GRAND RAPIDS, Mich. (WOOD) — Parking in Grand Rapids is always an issue, but now it is about to come to the forefront again as the city is in the beginning stages of a plan that could see the hours for parking meter use expand.
Josh Naramore, the city’s director of parking services, says the initial plan calls for the parking meters downtown to extend the hours that used to end at 6 p.m. to 8 p.m.
The biggest change would come on weekends, when the meters will be in use 8 a.m. to 8 p.m. on Saturdays and from noon to 8 p.m. on Sundays.
The city says the reason for the change is not to make more money, as the increased revenue will be offset by increased need for enforcement.
“Customers are used to seeing that as part of just the nature of we’re a bigger city, I think a lot people who are here forget that sometimes, but a city of 200,000 people and it continues to grow,” Naramore said.
As part of their annual review, the city’s parking services department decided to bring this issue forward.
“Parking is extremely personal, and so I’ve always said there’s never a good time to talk about it, but that doesn’t mean we’re not going to have an honest dialogue about what’s working and what’s not working,” Naramore said.
He says it is not designed to make the city more money.
“It does bring in additional revenue, but there are additional costs with that because there’s additional staffing, people that are doing enforcement and things like that,” Naramore said. Parking is very different than a lot of other city services, we use the rates to manage the demand for the public space.”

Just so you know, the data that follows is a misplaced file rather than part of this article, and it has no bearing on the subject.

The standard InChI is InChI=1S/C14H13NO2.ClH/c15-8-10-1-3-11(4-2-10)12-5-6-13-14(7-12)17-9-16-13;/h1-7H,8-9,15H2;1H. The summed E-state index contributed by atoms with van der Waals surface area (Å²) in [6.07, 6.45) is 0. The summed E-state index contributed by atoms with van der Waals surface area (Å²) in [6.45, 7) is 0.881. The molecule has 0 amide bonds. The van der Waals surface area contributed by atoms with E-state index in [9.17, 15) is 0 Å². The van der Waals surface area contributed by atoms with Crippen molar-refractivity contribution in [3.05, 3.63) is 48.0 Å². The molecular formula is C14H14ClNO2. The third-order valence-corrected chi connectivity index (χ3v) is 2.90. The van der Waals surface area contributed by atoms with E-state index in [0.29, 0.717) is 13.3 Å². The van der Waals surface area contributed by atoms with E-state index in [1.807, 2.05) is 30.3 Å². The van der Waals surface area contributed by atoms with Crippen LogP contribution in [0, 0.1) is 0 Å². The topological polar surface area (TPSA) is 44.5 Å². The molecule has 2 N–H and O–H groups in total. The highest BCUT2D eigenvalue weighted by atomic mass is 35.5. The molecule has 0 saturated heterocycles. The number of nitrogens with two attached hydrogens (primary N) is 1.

He says the rationale is to keep parkers moving.
“We’re seeing that a lot of on-street parking is always occupied, it’s always full and that has been seen to be a deterrent to retail and a lot of other businesses,” Naramor said.
Businesses are looking at how to deal with the costs, including New Holland Brewing on Bridge Street NW, which provides customers with a map of where to park and $2 off their bill to offset the parking costs.
“Once again, it kind of makes a night out with the family or friends or whatever a little more expensive, you got to manage it a little bit more and I think it keeps people from diving into the experience of being downtown,” said New Holland general manager Eli Harper. “I think inadvertently there’s gonna be a lot of people getting tickets because they assume the parking is still the way that it used to be.”
For those who feed the meters, this is probably not going to be a popular idea even if it does help keep parking open.
“It might keep a lot of parking open, if you have to pay for it like that,” said Randy Hansen who parks on Monroe Center. “I would think that you’d get more people downtown if they didn’t have to worry about parking. Parking’s always an issue in Grand Rapids.”
Naramore points out that this is only a very initial proposal that will go through changes before it makes its way to the city commission and the earliest these changes would take effect would be next spring.
The parking committee will be meeting at 8 a.m. on Dec. 13 at 300 Monroe Ave. NW and residents can leave comments online.